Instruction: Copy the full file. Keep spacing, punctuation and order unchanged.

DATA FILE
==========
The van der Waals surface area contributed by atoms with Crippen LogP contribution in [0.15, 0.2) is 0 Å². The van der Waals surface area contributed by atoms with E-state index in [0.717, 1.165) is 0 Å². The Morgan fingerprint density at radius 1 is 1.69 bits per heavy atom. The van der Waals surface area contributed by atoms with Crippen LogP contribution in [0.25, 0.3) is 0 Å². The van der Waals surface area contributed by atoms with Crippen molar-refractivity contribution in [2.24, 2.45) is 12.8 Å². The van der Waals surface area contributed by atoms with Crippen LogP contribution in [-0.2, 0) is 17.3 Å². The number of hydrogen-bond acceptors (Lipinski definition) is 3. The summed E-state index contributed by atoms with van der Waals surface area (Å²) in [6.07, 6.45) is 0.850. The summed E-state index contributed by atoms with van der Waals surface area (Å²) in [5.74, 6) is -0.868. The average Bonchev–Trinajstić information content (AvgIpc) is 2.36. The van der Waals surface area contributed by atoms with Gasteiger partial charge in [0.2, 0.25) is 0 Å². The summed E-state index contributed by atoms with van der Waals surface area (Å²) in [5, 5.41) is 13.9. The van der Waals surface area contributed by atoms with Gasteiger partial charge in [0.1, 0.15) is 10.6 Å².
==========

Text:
The van der Waals surface area contributed by atoms with Crippen LogP contribution in [0.15, 0.2) is 0 Å². The van der Waals surface area contributed by atoms with E-state index in [0.717, 1.165) is 0 Å². The Morgan fingerprint density at radius 1 is 1.69 bits per heavy atom. The van der Waals surface area contributed by atoms with Crippen LogP contribution in [0.25, 0.3) is 0 Å². The van der Waals surface area contributed by atoms with Crippen molar-refractivity contribution in [2.24, 2.45) is 12.8 Å². The van der Waals surface area contributed by atoms with Crippen LogP contribution in [-0.2, 0) is 17.3 Å². The number of hydrogen-bond acceptors (Lipinski definition) is 3. The summed E-state index contributed by atoms with van der Waals surface area (Å²) in [6.07, 6.45) is 0.850. The summed E-state index contributed by atoms with van der Waals surface area (Å²) in [5.74, 6) is -0.868. The average Bonchev–Trinajstić information content (AvgIpc) is 2.36. The van der Waals surface area contributed by atoms with Gasteiger partial charge in [0.2, 0.25) is 0 Å². The summed E-state index contributed by atoms with van der Waals surface area (Å²) in [5, 5.41) is 13.9. The van der Waals surface area contributed by atoms with Gasteiger partial charge in [0.1, 0.15) is 10.6 Å².